Sheriff deputy Chris Coderre likes the fact he gets paid to cruise around on a Harley.
"Most people ride for a hobby, and we get paid for it," said Coderre,
one of four motor officers whose uniform consists of motor boots, double stitched uniform pants and a helmet added to the regular deputy uniform. Coderre is in his third year of riding for the Loudoun County Sheriff's Office, a job that required him to learn how to ride something other than a dirt bike.
Deputy Dev Clark, who has been riding for years, joined the motor officers two months ago. "Being out in the open, you don't feel so confined as being in a car," said Clark, who along with Coderre is a deputy first class for the Traffic Safety Division of the motor, truck safety and accident reconstruction units.
Clark, Coderre, Greg Ahlemann and Kelly Clark, who is Clark's brother, work mostly during daytime hours, since nighttime driving can be more dangerous for motorcycle operators. The motor officers work 11.5 hour shifts, 15 days a month paired up on their shifts except when busier times require three or all four deputies to work together, such as on Friday nights.
"Our primary responsibility is traffic enforcement as opposed to calls for service," Coderre said. "If we can handle more of the traffic, it allows patrol to worry more about calls for service. It gives them the freedom to be more proactive in neighborhoods and businesses. They don't have to spend as much time doing what we do."
Clark agreed. "If they can concentrate more on the criminal unit, then they can be more effective," he said, adding, "We're certainly understaffed for the task at hand. As the county grows, traffic becomes more congested. We rely on patrol, and they rely on us."
THE MOTOR OFFICERS typically spend part of their shifts patrolling the county, focusing their coverage on the eastern end and on high-accident and high traffic volume areas. The officers use laser and radar for speed detection and look for traffic violations and aggressive driving, such as tailgating, speeding, lane changing and recklessness, especially during rush hours and the lunch hour and in school zones.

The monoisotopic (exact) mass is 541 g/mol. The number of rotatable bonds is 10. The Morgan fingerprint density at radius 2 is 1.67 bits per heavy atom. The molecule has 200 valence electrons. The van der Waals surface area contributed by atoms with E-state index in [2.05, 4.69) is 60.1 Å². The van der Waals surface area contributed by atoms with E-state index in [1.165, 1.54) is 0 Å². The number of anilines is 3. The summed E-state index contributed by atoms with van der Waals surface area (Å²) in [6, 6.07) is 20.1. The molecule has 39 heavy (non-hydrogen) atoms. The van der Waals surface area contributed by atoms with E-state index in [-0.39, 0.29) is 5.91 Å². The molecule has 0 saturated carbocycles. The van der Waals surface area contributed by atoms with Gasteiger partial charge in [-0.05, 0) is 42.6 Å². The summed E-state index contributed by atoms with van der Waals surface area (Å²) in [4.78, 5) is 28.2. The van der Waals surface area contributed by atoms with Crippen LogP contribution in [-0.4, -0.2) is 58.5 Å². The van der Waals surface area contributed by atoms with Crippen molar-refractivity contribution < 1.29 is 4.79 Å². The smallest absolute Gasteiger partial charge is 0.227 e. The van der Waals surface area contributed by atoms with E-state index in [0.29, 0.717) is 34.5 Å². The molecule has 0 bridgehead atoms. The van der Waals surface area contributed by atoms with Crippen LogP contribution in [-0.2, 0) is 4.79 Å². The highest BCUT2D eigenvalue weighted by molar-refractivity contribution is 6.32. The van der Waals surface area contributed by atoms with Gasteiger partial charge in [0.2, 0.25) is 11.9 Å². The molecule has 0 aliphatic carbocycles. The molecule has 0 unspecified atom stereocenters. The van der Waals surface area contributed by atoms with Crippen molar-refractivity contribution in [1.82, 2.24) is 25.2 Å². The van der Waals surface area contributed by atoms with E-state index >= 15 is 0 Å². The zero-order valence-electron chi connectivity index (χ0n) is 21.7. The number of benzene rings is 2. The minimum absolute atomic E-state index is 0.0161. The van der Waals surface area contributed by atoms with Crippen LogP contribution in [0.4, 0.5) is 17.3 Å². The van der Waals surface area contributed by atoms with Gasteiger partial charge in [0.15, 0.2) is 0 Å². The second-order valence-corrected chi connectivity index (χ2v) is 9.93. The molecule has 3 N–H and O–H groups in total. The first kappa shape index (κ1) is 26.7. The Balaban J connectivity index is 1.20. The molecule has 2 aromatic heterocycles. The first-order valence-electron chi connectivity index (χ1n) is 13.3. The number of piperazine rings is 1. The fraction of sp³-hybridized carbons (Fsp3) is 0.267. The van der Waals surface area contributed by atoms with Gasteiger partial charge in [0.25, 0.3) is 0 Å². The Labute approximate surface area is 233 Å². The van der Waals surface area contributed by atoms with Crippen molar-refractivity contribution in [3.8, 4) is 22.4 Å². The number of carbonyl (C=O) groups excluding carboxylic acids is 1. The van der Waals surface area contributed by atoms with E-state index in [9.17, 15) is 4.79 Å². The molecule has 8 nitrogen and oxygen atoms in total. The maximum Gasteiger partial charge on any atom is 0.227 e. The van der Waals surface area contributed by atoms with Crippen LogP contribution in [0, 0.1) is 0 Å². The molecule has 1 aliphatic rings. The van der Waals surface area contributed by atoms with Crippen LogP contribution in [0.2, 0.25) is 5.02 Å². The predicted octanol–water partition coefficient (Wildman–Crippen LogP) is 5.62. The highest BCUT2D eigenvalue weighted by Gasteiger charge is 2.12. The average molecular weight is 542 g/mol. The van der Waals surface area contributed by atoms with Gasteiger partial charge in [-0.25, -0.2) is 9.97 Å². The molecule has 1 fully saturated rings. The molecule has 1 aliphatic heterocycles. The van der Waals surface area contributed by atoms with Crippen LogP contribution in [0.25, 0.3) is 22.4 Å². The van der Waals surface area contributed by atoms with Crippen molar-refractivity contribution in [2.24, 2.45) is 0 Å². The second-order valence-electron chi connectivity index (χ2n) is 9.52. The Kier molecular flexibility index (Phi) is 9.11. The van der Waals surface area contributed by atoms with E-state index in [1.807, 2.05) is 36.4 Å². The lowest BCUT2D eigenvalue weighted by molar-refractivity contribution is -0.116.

The motor officers typically issue more traffic tickets in the summer, Coderre said, adding that the number of tickets vary according to the time of year and the weather conditions. "People do slow down when the weather is bad," he said.
In addition, the motor officers respond to traffic-related complaints, provide escort and funeral details and serve as primary and secondary units on accident calls. As a secondary unit, they help with the accident investigation, conduct traffic control and gather the drivers' information. The officers also provide general patrol.
"It's important to maintain awareness around you at all times," Coderre said. The motorcycles are not as easily recognizable as deputy vehicles, since they are smaller and the emergency lights are dimmer than those on a cruiser. At the same time, motorcycles are easier to conceal and are more mobile than cruisers, though the job functions are the same.
"Initially, they think of us as a motorcycle until they get closer. We're not as visible as a marked cruiser," Coderre said.
CLARK SAID learning to ride for the sheriff's office was more intense than his previous riding experiences and that he had to unlearn some of his riding habits. Clark, who was required to take 80 hours and two weeks of motor officer training, had to learn how to make tight maneuvers, change directions quickly and use braking techniques, while becoming comfortable on a motorcycle and learning to drive safely.
"You have to have confidence in yourself and total control over the motorcycle. You're not on a casual ride," Clark said.
Clark, who lives in Clarke County, joined the sheriff's office after completing the basic academy in 1981, working as a road deputy and meeting his goals to work as a K-9 handler and for the SWAT team. His third goal was to work as a motor officer.
"I was hoping to get one of them. I was lucky enough to participate in all three," Clark said. He said law enforcement "was something I wanted to do all my life. ... I was always fascinated with cops even as a kid."
Coderre, who lives south of Leesburg, joined the sheriff's office after completing the academy in 1997. He worked in midnight patrol until he became a motor officer in 1999. "It was an opportunity to work out in a different aspect of patrol," he said, adding that the motorcycles are attention-getters and "the spit and polish of the sheriff's office."
"It's a unique job within law enforcement," he said.